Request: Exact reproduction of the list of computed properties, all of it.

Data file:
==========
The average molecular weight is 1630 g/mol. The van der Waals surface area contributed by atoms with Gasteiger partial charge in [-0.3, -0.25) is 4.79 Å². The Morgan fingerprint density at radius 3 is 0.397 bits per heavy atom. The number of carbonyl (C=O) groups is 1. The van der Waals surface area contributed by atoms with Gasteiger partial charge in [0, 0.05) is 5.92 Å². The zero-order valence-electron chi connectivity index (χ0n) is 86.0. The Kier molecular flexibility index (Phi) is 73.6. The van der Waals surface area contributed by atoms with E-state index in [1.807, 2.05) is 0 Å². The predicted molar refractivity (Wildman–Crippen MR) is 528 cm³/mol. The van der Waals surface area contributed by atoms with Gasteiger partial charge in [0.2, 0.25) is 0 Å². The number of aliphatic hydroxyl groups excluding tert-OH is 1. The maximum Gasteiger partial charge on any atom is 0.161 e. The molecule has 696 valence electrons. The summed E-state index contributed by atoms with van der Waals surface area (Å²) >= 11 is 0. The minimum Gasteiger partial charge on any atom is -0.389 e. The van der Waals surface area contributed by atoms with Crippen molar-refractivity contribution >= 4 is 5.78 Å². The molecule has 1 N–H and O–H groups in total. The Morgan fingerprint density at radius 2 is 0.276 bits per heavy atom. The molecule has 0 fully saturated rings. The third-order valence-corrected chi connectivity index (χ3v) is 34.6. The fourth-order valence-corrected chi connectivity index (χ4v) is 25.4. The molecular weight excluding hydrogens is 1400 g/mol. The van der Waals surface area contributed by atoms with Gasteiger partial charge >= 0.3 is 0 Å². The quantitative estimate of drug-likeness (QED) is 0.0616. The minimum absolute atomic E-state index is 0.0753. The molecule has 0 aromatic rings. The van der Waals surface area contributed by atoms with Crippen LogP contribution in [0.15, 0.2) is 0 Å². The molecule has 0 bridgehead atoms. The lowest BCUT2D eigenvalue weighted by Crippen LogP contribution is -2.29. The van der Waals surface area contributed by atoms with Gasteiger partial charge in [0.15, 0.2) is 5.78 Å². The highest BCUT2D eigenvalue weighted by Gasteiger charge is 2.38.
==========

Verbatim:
The average molecular weight is 1630 g/mol. The van der Waals surface area contributed by atoms with Gasteiger partial charge in [-0.3, -0.25) is 4.79 Å². The Morgan fingerprint density at radius 3 is 0.397 bits per heavy atom. The number of carbonyl (C=O) groups is 1. The van der Waals surface area contributed by atoms with Gasteiger partial charge in [0, 0.05) is 5.92 Å². The zero-order valence-electron chi connectivity index (χ0n) is 86.0. The Kier molecular flexibility index (Phi) is 73.6. The van der Waals surface area contributed by atoms with E-state index in [1.807, 2.05) is 0 Å². The predicted molar refractivity (Wildman–Crippen MR) is 528 cm³/mol. The van der Waals surface area contributed by atoms with Gasteiger partial charge in [0.2, 0.25) is 0 Å². The number of aliphatic hydroxyl groups excluding tert-OH is 1. The maximum Gasteiger partial charge on any atom is 0.161 e. The molecule has 696 valence electrons. The summed E-state index contributed by atoms with van der Waals surface area (Å²) >= 11 is 0. The minimum Gasteiger partial charge on any atom is -0.389 e. The van der Waals surface area contributed by atoms with Crippen molar-refractivity contribution >= 4 is 5.78 Å². The molecule has 1 N–H and O–H groups in total. The Morgan fingerprint density at radius 2 is 0.276 bits per heavy atom. The molecule has 0 fully saturated rings. The third-order valence-corrected chi connectivity index (χ3v) is 34.6. The fourth-order valence-corrected chi connectivity index (χ4v) is 25.4. The molecular weight excluding hydrogens is 1400 g/mol. The van der Waals surface area contributed by atoms with Gasteiger partial charge >= 0.3 is 0 Å². The quantitative estimate of drug-likeness (QED) is 0.0616. The minimum absolute atomic E-state index is 0.0753. The molecule has 0 aromatic rings. The van der Waals surface area contributed by atoms with Crippen LogP contribution in [0.15, 0.2) is 0 Å². The molecule has 0 bridgehead atoms. The lowest BCUT2D eigenvalue weighted by Crippen LogP contribution is -2.29. The van der Waals surface area contributed by atoms with Gasteiger partial charge in [0.15, 0.2) is 5.78 Å². The highest BCUT2D eigenvalue weighted by Gasteiger charge is 2.38.